Environmental Technologies Design Option Tool (ETDOT)
Modeling for contaminant removal from drinking and waste waters
The Environmental Technologies Design Option Tool (ETDOT) is a suite of software models that provides engineers with the capability to evaluate and design systems that use granular activated carbon or ion exchange resins for the removal of contaminants, including PFAS, from drinking water and wastewater.
ETDOT was developed by National Center for Clean Industrial and Treatment Technologies at Michigan Technological University (MTU). In 2019, EPA signed an agreement with MTU to make this suite of adsorption models available to the public at no cost.
Software included in ETDOT:
- Adsorption Design Software for Windows (AdDesignS) Version 1.0
- Advanced Oxidation Process Software (AdOx) Version 1.0.2
- Aeration System Analysis Program (ASAP) Version 1.0
- Biofilter Design Software Version 1.0.27
- Continuous Flow Pore Surface Diffusion Model for Modeling Powdered Activated Carbon
- Adsorption Version 1.0
- Dye Study Program (DyeStudy) Version 1.0.0
- Predictive Software for the Fate of Volatile Organics in Municipal Wastewater Treatment Plants (FaVOr) Version 1.0.11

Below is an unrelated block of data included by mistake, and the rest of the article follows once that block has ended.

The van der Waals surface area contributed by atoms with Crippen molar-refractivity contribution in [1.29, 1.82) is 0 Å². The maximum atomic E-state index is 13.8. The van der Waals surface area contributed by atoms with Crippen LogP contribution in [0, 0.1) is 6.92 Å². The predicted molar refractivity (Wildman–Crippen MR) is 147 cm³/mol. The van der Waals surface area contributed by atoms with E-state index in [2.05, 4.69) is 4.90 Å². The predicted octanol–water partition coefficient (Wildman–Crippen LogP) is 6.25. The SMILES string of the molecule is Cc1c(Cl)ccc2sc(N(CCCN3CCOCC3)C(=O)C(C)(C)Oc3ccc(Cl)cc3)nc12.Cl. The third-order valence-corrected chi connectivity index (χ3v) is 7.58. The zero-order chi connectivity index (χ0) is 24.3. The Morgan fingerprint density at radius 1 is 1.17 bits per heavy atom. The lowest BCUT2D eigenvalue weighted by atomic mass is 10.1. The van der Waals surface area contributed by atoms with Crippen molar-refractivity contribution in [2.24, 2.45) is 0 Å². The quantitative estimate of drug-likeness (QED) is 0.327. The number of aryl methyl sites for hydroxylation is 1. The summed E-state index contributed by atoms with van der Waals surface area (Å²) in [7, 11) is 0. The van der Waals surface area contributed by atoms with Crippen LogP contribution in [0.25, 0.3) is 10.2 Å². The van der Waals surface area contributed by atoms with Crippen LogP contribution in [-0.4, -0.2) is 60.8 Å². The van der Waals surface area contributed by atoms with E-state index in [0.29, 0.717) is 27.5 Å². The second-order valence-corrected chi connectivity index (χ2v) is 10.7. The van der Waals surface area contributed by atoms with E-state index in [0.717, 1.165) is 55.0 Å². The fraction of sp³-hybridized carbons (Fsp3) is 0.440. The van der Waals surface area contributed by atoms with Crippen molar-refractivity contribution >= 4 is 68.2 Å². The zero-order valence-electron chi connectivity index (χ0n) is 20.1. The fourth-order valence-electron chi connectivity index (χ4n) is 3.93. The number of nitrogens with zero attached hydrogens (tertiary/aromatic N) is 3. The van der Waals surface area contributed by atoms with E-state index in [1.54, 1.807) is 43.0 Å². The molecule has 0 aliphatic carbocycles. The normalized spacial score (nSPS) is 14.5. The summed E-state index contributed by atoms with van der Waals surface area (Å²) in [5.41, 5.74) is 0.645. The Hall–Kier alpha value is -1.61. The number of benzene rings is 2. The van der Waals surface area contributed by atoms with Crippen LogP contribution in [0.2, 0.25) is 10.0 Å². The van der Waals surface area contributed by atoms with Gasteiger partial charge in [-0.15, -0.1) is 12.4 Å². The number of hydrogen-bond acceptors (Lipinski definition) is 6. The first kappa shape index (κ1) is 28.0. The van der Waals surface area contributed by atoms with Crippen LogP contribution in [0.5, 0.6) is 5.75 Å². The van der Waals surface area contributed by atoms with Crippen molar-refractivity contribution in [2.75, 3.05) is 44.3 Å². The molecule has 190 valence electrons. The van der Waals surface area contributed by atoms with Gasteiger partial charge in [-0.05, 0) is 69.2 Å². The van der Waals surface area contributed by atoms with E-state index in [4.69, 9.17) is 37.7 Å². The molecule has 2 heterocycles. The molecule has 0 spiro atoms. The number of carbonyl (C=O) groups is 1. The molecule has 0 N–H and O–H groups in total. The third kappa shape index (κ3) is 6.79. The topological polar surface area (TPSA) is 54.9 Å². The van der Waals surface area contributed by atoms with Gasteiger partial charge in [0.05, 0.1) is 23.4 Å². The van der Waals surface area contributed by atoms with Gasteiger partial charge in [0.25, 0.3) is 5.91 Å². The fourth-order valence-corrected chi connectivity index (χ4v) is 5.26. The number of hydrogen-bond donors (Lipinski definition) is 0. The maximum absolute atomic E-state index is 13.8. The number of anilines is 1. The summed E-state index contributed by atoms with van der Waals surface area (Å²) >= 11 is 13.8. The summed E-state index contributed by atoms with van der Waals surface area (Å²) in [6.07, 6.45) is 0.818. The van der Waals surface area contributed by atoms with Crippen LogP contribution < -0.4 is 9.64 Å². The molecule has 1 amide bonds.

- Ion Exchange Design Software (IonExDesign) Version 1.0.0
- Software to Estimate Physical Properties (StEPP) Version 1.0
The ETDOT models are Windows®-based programs that will work with all versions of Windows.
Even though carbon adsorption can be an effective treatment technology for removing organic compounds, such as PFAS, from water, it can be expensive or may not achieve desired removal objectives if improperly designed. Proper full-scale design of this adsorption process typically results from carefully controlled pilot-scale studies that are used to determine important design variables, such as the type of adsorbent, empty bed contact time, and bed configuration. However, these studies can be time consuming and expensive if they are not properly planned.
The information generated from the ETDOT models can be used to help design pilot treatment systems and provide a first-cut prediction of full-scale results. The information will also provide states and utilities with a better understanding of the fundamentals of carbon adsorption and what that means to the operation, performance, and costs associated with this technology.